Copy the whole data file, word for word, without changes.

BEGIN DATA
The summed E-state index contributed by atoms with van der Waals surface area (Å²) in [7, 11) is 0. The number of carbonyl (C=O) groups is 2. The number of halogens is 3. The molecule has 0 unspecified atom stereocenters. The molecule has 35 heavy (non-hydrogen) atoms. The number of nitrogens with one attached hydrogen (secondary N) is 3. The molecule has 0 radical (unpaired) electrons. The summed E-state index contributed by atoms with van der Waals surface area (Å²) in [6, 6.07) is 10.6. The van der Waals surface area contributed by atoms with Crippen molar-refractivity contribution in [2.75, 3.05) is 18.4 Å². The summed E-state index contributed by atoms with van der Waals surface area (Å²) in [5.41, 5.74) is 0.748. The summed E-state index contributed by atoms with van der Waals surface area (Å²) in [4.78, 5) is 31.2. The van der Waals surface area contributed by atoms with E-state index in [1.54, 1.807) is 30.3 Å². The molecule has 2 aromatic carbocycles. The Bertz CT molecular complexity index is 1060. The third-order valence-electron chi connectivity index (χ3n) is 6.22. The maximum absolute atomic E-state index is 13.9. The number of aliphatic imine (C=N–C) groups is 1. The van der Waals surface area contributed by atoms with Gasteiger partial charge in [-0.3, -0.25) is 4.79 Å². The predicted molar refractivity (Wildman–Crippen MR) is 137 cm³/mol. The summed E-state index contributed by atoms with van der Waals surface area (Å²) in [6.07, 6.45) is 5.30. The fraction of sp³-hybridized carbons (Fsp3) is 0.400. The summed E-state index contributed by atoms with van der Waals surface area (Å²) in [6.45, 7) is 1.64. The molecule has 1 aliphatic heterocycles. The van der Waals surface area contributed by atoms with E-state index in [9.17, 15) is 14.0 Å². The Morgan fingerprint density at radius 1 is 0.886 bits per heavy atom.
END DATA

The summed E-state index contributed by atoms with van der Waals surface area (Å²) in [7, 11) is 0. The number of carbonyl (C=O) groups is 2. The number of halogens is 3. The molecule has 0 unspecified atom stereocenters. The molecule has 35 heavy (non-hydrogen) atoms. The number of nitrogens with one attached hydrogen (secondary N) is 3. The molecule has 0 radical (unpaired) electrons. The summed E-state index contributed by atoms with van der Waals surface area (Å²) in [6, 6.07) is 10.6. The van der Waals surface area contributed by atoms with Crippen molar-refractivity contribution in [2.75, 3.05) is 18.4 Å². The summed E-state index contributed by atoms with van der Waals surface area (Å²) in [5.41, 5.74) is 0.748. The summed E-state index contributed by atoms with van der Waals surface area (Å²) in [4.78, 5) is 31.2. The van der Waals surface area contributed by atoms with E-state index in [1.54, 1.807) is 30.3 Å². The molecule has 2 aromatic carbocycles. The Bertz CT molecular complexity index is 1060. The third-order valence-electron chi connectivity index (χ3n) is 6.22. The maximum absolute atomic E-state index is 13.9. The number of aliphatic imine (C=N–C) groups is 1. The van der Waals surface area contributed by atoms with Gasteiger partial charge in [-0.3, -0.25) is 4.79 Å². The predicted molar refractivity (Wildman–Crippen MR) is 137 cm³/mol. The summed E-state index contributed by atoms with van der Waals surface area (Å²) in [6.07, 6.45) is 5.30. The fraction of sp³-hybridized carbons (Fsp3) is 0.400. The summed E-state index contributed by atoms with van der Waals surface area (Å²) in [6.45, 7) is 1.64. The molecule has 1 aliphatic heterocycles. The van der Waals surface area contributed by atoms with E-state index in [9.17, 15) is 14.0 Å². The Morgan fingerprint density at radius 1 is 0.886 bits per heavy atom.